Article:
The FCA considers the following to be examples of features which generally indicate a positive incentive to call or, at least, to constitute grounds for discussion with the FCA prior to the conclusion of the transaction:

  1. (1)

    the transaction contains terms, such as payments at maturity or payments upon early termination or significant premiums, which may reduce risk transfer;

  2. (2)

    the transaction includes a requirement for the protection buyer to incur additional costs or obligations if they do not exercise their option to terminate the protection; and

  3. (3)

    there are pre-agreed mechanisms, for example 'at-market unwinds', where the protection seller and protection buyer agree that the transaction can be terminated in the future at a 'market' value and specifies aspects of how the value is calculated.

High-level significant risk transfer considerations

IFPRU 4.12.34 G

Significant risk transfer is an ongoing requirement. Accordingly, the FCA expects firms to ensure that any reduction in own funds requirements achieved through securitisation continues to be matched by a commensurate transfer of risk throughout the life of the transaction. The FCA expects firms to take a substance over form approach to assessing significant risk transfer. Firms should be able to demonstrate that the capital relief post-transaction adequately captures the economic substance of the entire transaction, and is commensurate to retained risk.

IFPRU 4.12.35 G

When risk transfer transactions are structured as a group of linked transactions rather than a single transaction, the FCA expects the aggregate effect of linked transactions to comply with the EU CRR. The FCA expects firms to ensure that analysis of risk transfer incorporates all linked transactions, particularly if certain transactions within a group of linked transactions are undertaken at off-market rates.

IFPRU 4.12.36 G

The FCA expects the instruments used to transfer credit risk not to contain provisions which limit the amount of risk transferred. For example, should losses or defaults on the securitised exposures occur1(ie, deterioration in the credit quality of the underlying pool) the FCA expects the originator's net cost of protection or the yield payable to investors should not increase as a result.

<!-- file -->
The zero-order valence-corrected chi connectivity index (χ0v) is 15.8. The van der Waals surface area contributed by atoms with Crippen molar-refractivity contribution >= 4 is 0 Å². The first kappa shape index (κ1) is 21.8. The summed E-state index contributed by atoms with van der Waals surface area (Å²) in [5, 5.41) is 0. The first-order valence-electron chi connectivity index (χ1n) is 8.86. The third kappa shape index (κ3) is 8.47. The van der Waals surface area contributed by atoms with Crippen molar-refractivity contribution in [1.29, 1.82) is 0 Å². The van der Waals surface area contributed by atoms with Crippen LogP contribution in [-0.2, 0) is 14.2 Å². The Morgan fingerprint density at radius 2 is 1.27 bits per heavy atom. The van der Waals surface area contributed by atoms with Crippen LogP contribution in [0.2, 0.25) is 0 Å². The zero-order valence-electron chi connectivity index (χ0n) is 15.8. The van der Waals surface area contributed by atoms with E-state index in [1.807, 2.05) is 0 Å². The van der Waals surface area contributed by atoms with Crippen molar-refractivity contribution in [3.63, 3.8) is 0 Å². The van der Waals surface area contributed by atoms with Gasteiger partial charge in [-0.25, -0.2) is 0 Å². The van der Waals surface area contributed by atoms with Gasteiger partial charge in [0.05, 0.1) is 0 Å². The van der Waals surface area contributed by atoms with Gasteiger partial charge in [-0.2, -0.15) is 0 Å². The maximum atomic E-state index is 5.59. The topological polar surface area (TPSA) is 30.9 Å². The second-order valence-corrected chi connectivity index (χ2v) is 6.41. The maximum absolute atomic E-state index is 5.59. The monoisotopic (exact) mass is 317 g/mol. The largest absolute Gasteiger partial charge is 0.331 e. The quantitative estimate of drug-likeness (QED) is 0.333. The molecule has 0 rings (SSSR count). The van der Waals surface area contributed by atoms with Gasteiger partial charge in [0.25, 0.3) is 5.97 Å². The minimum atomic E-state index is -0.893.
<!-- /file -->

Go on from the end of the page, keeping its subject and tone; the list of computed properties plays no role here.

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IFPRU 4.12.37 G

To ensure continued appropriateness, the FCA expects firms to update the opinions of qualified legal counsel, required by the EU CRR, as necessary to ensure their continuing validity. For example, an opinion may need to be updated if relevant statutory provisions are amended, or where a new decision or judgment of a court has a bearing on the continuing validity of counsel's opinion.

IFPRU 4.12.38 G

The FCA expects relevant senior management of a firm to be appropriately engaged in the execution of securitisation transactions that lead to a reduction in RWEA where the firm is providing or purchasing structured trades.

IFPRU 4.12.39 G

The FCA does not operate a pre-approval process for transactions. The FCA expects a firm to discuss with its supervisor at any early stage securitisation transactions that are material or have complex features. Where a firm claims a regulatory capital reduction from securitisation transactions in its disclosures to the market, the FCA expects such disclosures to include caveats making clear the risk of full or partial re-characterisation where this risk is material in the light of the FCA's stated policy.

IFPRU 4.12.40 G

Although this section sets out the FCA's expectations regarding securitisations, these expectations are also relevant for other similar credit protection arrangements.

IFPRU 4.12.41 G

The FCA will seek to ensure that the securitisation framework is not used to undermine or arbitrage other parts of the prudential framework. For other similar credit protection arrangements (eg, those subject credit risk mitigation or trading book requirements), the impact of certain features (such as significant premiums or call options) may cast doubt on the extent of risk transferred and the resulting capital assessment. Features which result in inadequate own funds requirements compared to the risks a firm is running may result in the credit protection not being recognised or the firm being subject to extra capital charges in their ICG in Pillar 2 add-ons. Credit protection arrangements in general are subject to the same overarching principles as those in the securitisation framework.

IFPRU 4.12.42 G

Where a firm achieves significant risk transfer for a particular transaction, the FCA expects it to continue to monitor risks related to the transaction to which it may still be exposed. The firm should consider capital planning implications of securitised assets returning to its balance sheet. The EU CRR requires a firm to conduct regular stress testing of its securitisation activities and off-balance sheet exposures. The stress tests should consider the firm-wide impact of stressed market conditions on those activities and exposures and the implications for other sources of risk (eg, credit risk, concentration risk, counterparty risk, market risk, liquidity risk and reputational risk). Stress testing of securitisation activities should take into account both existing securitisations and pipeline transactions. A firm should have procedures in place to assess and respond to the results of that stress testing and these should be taken into account under the overall Pillar 2 rule.